Saveray Wali Gaadi

Saveray Wali Gaadi

Ravidas (Sunny Deol) lives in a village in rural India. He is the son of Chediram (Dr. Shreeram Lagoo) who is of highly respected in the village. Ravidas falls in love with Jyoti (Poonam ...

  • Rating:
    4.00 out of 5
  • Length:0 minutes
  • Release:1986
  • Language:Hindi
  • Reference:Imdb
  • Keywords:Saveray Wali Gaadi 1986 full movies, Saveray Wali Gaadi torrents movie

Ravidas (Sunny Deol) lives in a village in rural India. He is the son of Chediram (Dr. Shreeram Lagoo) who is of highly respected in the village. Ravidas falls in love with Jyoti (Poonam ... . You can read more in Google, Youtube, Wiki


Saveray Wali Gaadi torrent reviews

Cem Regi Pixelmannen (jp) wrote: good story, to short...but still good

Alexander Z (ru) wrote: Take The Usual Suspects and The Sixth Sense, combine the two with a little action and some seriously nerve-wracking, tense "heartless" villainy and you have Heroic Duo.

Richard L (ca) wrote: wow!!!!!!!!!!!!!!!!! im still sitting here in tears,this film is amazing the romance in it is spot on and theres a twist that you wont see coming and if your like me by the time you do your already in tears. this is only the third film that has ever actially made me sob!!!!but in a good heart aching way!!!i dont mean just shedding a few tears!!!!this film is genius,its a wonderfull film and i enjoyed every bit of it and main song is one of the most beutifull youll ever here. i cant recomend this film high enough,my favourate bollywood film!!!! cant wait to watch it again once ive recovered!!! *****five stars!!!!!!!!!!!!!

Kyle P (it) wrote: Stylish, but the story is lacking.

Simon C (ru) wrote: Very beatifully animated, rather depressing yet very interesting. Great to see something like this once in a while.

Humberto F (fr) wrote: Neeson owns the titular role in this absorbing epic from Irish filmmaker Neil Jordan. Lush cinematography and some stunning production design brings the viewer into this film like a time traveler witnessing history. There are some beautiful uses of blue in the photography of the film, especially in some foggy early morning shots. Neeson simply commands in this role with charisma and dogged determinism in his character. His chemistry with Aidian Quinn is excellent, making their falling out in the latter half of the film all the more poignant. Alan Rickman is rascally and adds remarkable ambiguity to Dev. The only failing of the movie lies with Roberts who has little to do in the movie and proves to be merely a time wasting distraction. Surely one of Neil Jordan's best films.

Kelly W (gb) wrote: I watched this when I was a teen. I liked it then. It's not for kids.

billy e (au) wrote: good film recommend !

Leonardo Malacay S (ag) wrote: Una buena historia sobre la familia.Buen taco de ojo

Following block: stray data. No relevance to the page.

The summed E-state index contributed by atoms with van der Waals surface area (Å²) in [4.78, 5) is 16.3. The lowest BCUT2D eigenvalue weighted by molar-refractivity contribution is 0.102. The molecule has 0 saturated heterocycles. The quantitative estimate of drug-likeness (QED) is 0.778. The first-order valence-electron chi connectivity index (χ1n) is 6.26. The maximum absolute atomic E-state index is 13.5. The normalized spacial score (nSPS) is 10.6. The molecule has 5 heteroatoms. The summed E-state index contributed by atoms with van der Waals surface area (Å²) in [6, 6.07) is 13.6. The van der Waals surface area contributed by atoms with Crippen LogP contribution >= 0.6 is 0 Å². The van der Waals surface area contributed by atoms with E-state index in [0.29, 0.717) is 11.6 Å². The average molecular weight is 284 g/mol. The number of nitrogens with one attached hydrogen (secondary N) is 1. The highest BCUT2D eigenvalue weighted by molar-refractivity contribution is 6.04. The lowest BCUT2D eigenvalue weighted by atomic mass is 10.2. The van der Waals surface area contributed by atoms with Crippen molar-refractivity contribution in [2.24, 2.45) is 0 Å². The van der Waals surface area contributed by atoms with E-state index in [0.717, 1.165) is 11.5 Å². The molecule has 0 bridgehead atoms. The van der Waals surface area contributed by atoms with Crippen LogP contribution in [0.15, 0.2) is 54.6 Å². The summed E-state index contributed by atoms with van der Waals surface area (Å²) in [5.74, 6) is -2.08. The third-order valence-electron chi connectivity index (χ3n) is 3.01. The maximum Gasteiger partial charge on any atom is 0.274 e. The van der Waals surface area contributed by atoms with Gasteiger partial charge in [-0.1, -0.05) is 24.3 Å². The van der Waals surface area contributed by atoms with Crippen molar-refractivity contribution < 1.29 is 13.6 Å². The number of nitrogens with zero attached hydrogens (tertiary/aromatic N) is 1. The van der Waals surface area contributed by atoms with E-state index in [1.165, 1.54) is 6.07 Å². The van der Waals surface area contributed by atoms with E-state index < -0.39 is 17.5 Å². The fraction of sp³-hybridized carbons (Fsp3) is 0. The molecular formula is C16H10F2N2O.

Harry W (ag) wrote: Considered by a 2014 New Zealand survey to be the greatest piece of New Zealand cinema ever produced, Once Were Warriors sounded like a great experience.It really was. Once Were Warriors was a thoroughly impressive film because of just how gritty it was in its nature and its cultural relevance. It is the second film about New Zealand culture that I have seen and the first to examine society for the Maori people. I never studied it all that much prior to seeing the film so everything I understand about it I learned from Once Were Warriors. The film taught me that the Maori are strong people, at it also depicted them in a westernized urban society. Once Were Warriors is ripe with a raw and fearless depiction of the people and the underbelly of New Zealand society that many of them are forced to live in. It shows everything from domestic violence to alcohol abuse without hiding anything, and in that sense it is a brutal experience. It is the kind of brutal experience that any cinema aficionado needs to see because it works both as a raw depiction of alcohol addiction, domestic violence and a broken family all against the backdrop of Maori culture. This makes the film interesting both on a dramatic level and on a cultural one, amalgamating educational elements from both into turning Once Were Warriors into a complex learning experience and entertaining piece of cinema.Once Were Warriors is great because of the complex characters. The story itself is a simple one which makes it easy to keep up with whilst it gets more complicated in the sense that the characters all have their own level of depth to them. The screenplay in the film is packed to the brim with strong dialogue full of natural New Zealand language with an organic level of humour lying beneath it to give the film some jolts of laughter along the way. But more importantly it characterizes the many characters of the film in complex ways. It is simple enough to keep up with yet complex enough to be interesting, and there are many lines in the film which are strongly memorable, such as Beth Heke's final speech where she says "Our people once were warriors". The dialogue in the film is brilliant, the characters are great and the exploration of Maori culture is incredibly insightful.The film is an important examination of how culture is relevant to us as human beings, how it defines us and how our identities lie partially with it. For protagonist Beth, it is what gives her the strength to keep going the entire time, so the message of the film is beautiful if viewers can see it underneath all the visual brutality. Once Were Warriors is a film which makes viewers feel all kinds of things. Shock, sympathy, sadness. But above all, it gives them entertainment and provokes thought which is precisely why cinema exists. The film is brilliantly written and given top notch direction by Lee Tamahori. I was surprised to see that he was the director of the film because it was so good, and considering that he later went to Hollywood and became the sellout who directed the dreadful adaptation of the James Patterson novel Along Came a Spider as well as the overblown box office bomb xXx: State of the Union. It is almost prescient because the film depicts people moving away from their culture and losing identity in the process which is precisely what happened to Lee Tamahori after Once Were Warriors. But it is nevertheless clear that his direction on this film is magnificent. He gives the film a strong atmosphere which hits really hard and never looks back, and the visual style is striking thanks to all the great scenery and production design being captured with well-placed cinematography. The colour palette of the film is also very grim which casts a shadow of darkness over the story very well but still remains bright enough so that the visual quality of the film is nothing but clear. It is brilliant, and it plays out against the backdrop of a strong soundtrack and well-timed sound effects which are edited into the audio plane well. And as well as being a spectacle and thought provoker, Once Were Warriors is a brilliantly acted film ripe with an exceptional cast.Rena Owen is a perfect lead as Beth Heke. She is brilliant because the entire time in the film she makes it clear that she is a strong woman, and she maintains the perfect level of dramatic ferocity as a manner of conveying that. Her physical involvement in the part makes her emotions clear, and the nature of her line delivery is just another element to reveal it. She is just immaculate in the lead because her performance is rich with tenacity over the character and understanding of who she really is which gives her the perfect edge. She says every single line with an organic understanding of why it is necessary to the part and her dedication to the cultural relevance of the film is thoroughly impressive. She develops well over the course of the story which you can tell through the growing strength of the dramatic chemistry she shares with the other cast members as well as something as simple as her facial expressions. Rena Owen is able to depict a lot about her character in the most subtle of ways and finds the right amount of subtlety to prevent herself from becoming overly melodramatic in the part. Rena Owen finds the perfect level of drama in her part, and her dedication to the role is just unforgettable.Temura Morrison is also incredible. The thing which he does really well is conveying the level of inner torment he faces as a slave to his alcoholism and his emotions, and he does it really well. He conveys the perfect level of aggression in the part by being physically intimidating both to the other characters and to the audience while remaining consistently unpredictable. There is no telling what comes next with Temura Morrison in the role of Jake "the Muss" Heke because he is such a strong character in terms of exterior power and confidence yet inside he is actually a slave to his pride and his aggression which makes him a weak man at heart. The character itself is thoroughly complicated, and Temura Morrison deals with the part thoroughly perfectly. His performance is strikingly intense and thoroughly brutal which makes him a fearful presence whenever he is on screen, and his chemistry withg Rena Owen is just incredible. The relationship they share is one of the most key elements of the film, and the way it develops over the course of the story is thoroughly entertaining. Temura Morrison is another perfect casting decision in Once Were Warriors, and he makes the brutal nature of the story into a terrifying reality.Mamaengaroa Kerr-Bell also stands out in Once Were Warriors. She makes Grace Heke an easily sympathetic character by expressing the distressing nature of having to tolerate the destructive world around inflicting a damaging lifestyle on her. She remains consistent throughout all the material with natural dramatic talent and a lack of fear about what kind of material she can take on. She goes through it all very well with youthful charisma and strong emotional expression. She delivers all of her lines easily and remains engaged with the character and the material very well, so she is an exceptional addition to the cast.So due to being emotionally challenging, thought provoking and rich in culture as well as stylish and acted with finesse. Once Were Warriors really does make a case of being the finest New Zealand film ever made.